Who created the audio experience? Yukio Kaneoka. Kaneoka was an early game audio designer. He also made the music for several other games, including Donkey Kong and Punch Out.
What is the audio experience? With this game, we're back to that earlier stage of game audio-- which really, we've barely left-- where there's music at the beginning of the game, music that marks the start of each new stage, and otherwise, a lot of sound effects on a game that has no ending: fireball on screen, jumping and hitting an enemy, hitting the final enemy, the sound of Mario/Luigi's footsteps, changing directions with Mario or Luigi, monsters and coins coming out of the pipes, the countdown clock on bonus rounds, the POW block, the sound of the fly monsters, collecting coins, the sound of a one-up, and the sound of Mario dying. Did I miss any effects?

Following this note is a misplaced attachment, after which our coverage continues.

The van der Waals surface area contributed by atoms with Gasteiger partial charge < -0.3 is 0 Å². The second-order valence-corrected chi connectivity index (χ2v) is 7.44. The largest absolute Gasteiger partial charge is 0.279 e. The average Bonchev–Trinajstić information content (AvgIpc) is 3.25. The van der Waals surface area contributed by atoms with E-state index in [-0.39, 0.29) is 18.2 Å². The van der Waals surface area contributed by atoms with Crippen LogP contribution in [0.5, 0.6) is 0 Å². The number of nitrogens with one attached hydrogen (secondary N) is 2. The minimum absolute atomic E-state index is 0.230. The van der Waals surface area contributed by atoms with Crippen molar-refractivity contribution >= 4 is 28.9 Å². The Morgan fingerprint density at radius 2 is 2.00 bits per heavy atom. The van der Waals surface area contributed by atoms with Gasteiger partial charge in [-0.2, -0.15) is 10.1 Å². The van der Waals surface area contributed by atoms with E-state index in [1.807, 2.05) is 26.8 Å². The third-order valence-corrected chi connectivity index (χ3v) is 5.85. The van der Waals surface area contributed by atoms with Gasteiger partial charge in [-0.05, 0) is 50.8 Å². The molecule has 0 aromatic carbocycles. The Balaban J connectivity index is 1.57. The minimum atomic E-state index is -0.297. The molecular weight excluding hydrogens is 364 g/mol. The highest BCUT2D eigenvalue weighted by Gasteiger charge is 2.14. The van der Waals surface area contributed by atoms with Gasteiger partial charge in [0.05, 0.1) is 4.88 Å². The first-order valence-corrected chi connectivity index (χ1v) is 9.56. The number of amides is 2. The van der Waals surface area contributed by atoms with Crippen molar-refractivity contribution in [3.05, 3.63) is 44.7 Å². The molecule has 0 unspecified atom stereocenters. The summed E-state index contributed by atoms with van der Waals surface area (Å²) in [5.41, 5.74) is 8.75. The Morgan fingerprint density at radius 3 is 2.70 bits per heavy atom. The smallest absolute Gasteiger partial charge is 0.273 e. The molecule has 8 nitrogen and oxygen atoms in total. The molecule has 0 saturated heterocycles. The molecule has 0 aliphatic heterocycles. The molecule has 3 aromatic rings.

How does the audio experience draw the player more deeply into the game? I'd say this fits into the standard arcade platform audio experience. Sounds separate levels of gameplay and
I'd say one of the most interesting things for me about the Mario Bros games is that the music has a definitely overarching key relationship for the music. This is definitely the same with Super Mario Bros as well. Both games have a key center of C major. In this game, while there is no background music, Mario and Luigi's footsteps arpeggiate up and down a C major chord, which gives a feeling of C as home base for the game audio.
Title Screen: F
Game Start: Mozart, Eine kleine Nachtmusik (opening of Allegro, transposed) C major
Completing Bonus Round: G7 arpeggio
Death music: C
Old games like this had/have so many ports. The pitches on other systems can vary, but in general the music and effects stay somewhat similar. Some ports add new music/audio. For instance, the new Advance remake has classic Super Mario Bros background music added to the stages as well as Mario exclaiming "Mama mia!" when he dies.